Along the Air Line... 2021-2022 - Winter, Part 5
The Air Line Trail in Eastern Connecticut - Stan Malcolm Photos

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February 6th. Two days after rain followed by cold and light snow, the trail remains an icy mess.



Anywhere in shade was like this. Sunny areas had mud from surface thawing.



























February 8th. At about 40 degrees, a lot of melting going on...



...but a lot of ice remains. Cleats a good idea.



The "meringue" snow people have melted.



Looks a bit like a tropical fish?



February 10th. This is the trail crossing at River Road. Every time I see this lousy excuse for a trail surface I get upset. Mud when wet. Dusty with dry.



Nice to see a little open water there. (And I think I saw a Honey Bee (Apis mellifera) buzz past me at 51 degrees.



I stood watching this very dead tree after I noticed an Eastern Grey Squirrel (Sciurus carolinensis)...



...carrying dry oak leaves up to...



...a nest site in the hollow top...












...then heading down to gather another mouthfull of leaves.






Back up the tree... make another deposit.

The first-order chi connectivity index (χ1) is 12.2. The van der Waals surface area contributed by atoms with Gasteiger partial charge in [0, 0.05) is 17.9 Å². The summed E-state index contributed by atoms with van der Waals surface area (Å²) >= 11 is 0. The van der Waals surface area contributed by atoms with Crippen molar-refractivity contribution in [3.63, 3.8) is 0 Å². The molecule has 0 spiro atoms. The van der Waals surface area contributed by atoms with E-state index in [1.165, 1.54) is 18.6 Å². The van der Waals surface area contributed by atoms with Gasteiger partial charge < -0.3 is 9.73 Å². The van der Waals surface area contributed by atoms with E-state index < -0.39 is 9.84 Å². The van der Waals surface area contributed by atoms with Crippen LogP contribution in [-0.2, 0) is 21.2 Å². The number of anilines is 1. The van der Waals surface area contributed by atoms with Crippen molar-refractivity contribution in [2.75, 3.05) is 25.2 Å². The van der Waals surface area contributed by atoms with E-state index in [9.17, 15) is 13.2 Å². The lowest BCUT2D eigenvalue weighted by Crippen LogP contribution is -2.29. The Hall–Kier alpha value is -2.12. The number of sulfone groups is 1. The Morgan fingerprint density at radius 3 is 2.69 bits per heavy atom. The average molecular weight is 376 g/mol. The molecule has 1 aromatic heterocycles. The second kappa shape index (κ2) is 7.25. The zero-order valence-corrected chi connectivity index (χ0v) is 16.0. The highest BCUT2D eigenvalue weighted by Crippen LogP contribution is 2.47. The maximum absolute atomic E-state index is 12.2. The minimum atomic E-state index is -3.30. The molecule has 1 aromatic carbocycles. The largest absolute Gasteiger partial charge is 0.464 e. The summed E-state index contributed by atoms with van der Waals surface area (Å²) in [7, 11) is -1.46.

A quick look around...



...and back down again.



I figure the vines offer a bit of camouflage and an obstacle for raptor talons.



I watched about half a dozen round trips in all.



February 11th. A male yellow-shafted Northern Flicker (Colaptes auratus). Formidable beak.






February 12th. Charles Darwin's birthday. Born 1809.



Most of the snow and ice is finally gone... but snow showers expected tomorrow.






Good looking Eastern Gray Squirrel (Sciurus carolinensis).






Lots of male Red-winged Blackbirds (Agelaius phoeniceus) calling. First I've seen this year at the marsh.


















Black-capped Chickadee (Poecile atricapilla).



With some open water on the (north) channel side, a pair of Mallards (Anas platyrhynchos).






And they're off!



February 16th. Low 40s at mid afternoon. Some soft ice. Surface puddled and muddy.






Pussy Willows (Salix discolor) starting to open.



American Robin (Turdus migratorius), one of about ten traveling together.



Winter Stonefly (Allocapnia sp.). Often seen on snow near streams when there's a breeze at temps a bit above freezing.